Elvis Martini (Nickola Shreli, who also wrote the script) is on a really bad streak. He’s behind on his mortgage for the rental apartment he owns and the bank wants to foreclose. The majority of his tenants are behind on their rent and the ones who pay on time are constantly nagging him to fix broken items in their units. Furthermore, he is unable to make the required payments for his daughter’s Albanian centric school, so she spends her day at home playing video games. To top it all off, Martini owes a local loan shark $10,000. If it was not for a recorded phone message, the last memory of his wife who died in a fire that he accidently caused, Martini would probably lose his mind.
Despite all of his issues, Martini calmly works toward getting himself out of his downward spiral. His first move is to step up the pressure on his slack renters. One in particular, Rolexa (Maia Noni), who has a son Martini’s daughter’s age, works the streets at night and is $1800 behind on her rent. Opting to evict her, and change the locks, when she is not home, Martini stumbles upon a stash of cash in her apartment. Oblivious to Rolexa’s threats, when she comes looking to get back into her place, Martini uses his new found wealth to pay down on some of his debts. However, it is only when he receives an ominous call from a stranger, Dino (Stivi Paskoski), that Martini begins to realize the true consequences associated with the money he took.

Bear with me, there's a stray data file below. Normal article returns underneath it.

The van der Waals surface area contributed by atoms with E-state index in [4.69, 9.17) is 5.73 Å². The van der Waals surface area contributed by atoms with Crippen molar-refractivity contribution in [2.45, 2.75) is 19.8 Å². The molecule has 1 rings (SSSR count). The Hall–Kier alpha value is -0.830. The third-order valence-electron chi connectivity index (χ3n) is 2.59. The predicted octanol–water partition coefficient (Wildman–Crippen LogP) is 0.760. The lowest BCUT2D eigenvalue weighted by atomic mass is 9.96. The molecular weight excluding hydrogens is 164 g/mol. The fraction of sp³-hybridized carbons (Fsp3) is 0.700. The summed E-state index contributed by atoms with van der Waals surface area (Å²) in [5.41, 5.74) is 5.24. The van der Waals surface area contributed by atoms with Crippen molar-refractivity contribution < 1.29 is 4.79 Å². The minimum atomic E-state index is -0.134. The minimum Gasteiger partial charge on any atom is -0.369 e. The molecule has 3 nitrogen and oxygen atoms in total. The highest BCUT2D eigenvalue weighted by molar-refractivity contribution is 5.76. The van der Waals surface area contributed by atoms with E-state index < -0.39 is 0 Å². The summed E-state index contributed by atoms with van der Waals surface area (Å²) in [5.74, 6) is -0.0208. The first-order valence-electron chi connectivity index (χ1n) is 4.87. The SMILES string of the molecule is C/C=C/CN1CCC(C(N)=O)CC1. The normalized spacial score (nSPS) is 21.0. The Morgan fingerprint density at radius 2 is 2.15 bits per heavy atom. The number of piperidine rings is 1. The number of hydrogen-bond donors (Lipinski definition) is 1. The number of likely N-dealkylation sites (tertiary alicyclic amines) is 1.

Director Malik Bader does an excellent job of making the dilapidated city of Detroit a major character in the film. He evokes a cold and rundown landscape whose inhabitants are on the lower rung of society. Cash Only is anchored by Nickola Shreli’s captivating screenplay which feels authentic, Sherli actually was an apartment landlord in Detroit at one point, and moves at measured pace. Not only are characters fully formed, but Shreli and Bader create a vivid image of life within Detroit’s Albanian community. There is a tactile feel to the way the film presents the social aspects of the community which include parties to celebrate an impending wedding, a church leader offering words of wisdom and blessing to locals.
Instead of merely resting on the already strong premise, Cash Only raises the tension and stakes even further by having Dino take something very precious to Martini. Knowing that only returning the cash, plus interest, will suffice, the audience cannot help but be on the edge of their seats as they witness how far Martini is willing to go to come up with the money. All of this builds up to what can only be described as one of the most intense moments caught on film this year.
Cash Only is an intense thriller that builds to one scorching finale. Bader crafts a film that will not only excite viewers, but will also have imaginations running wild. The smartly written film captures the Albanian-American experience in a unique way and sticks with the audience long after it ends. Cash Only is a film that I highly recommend.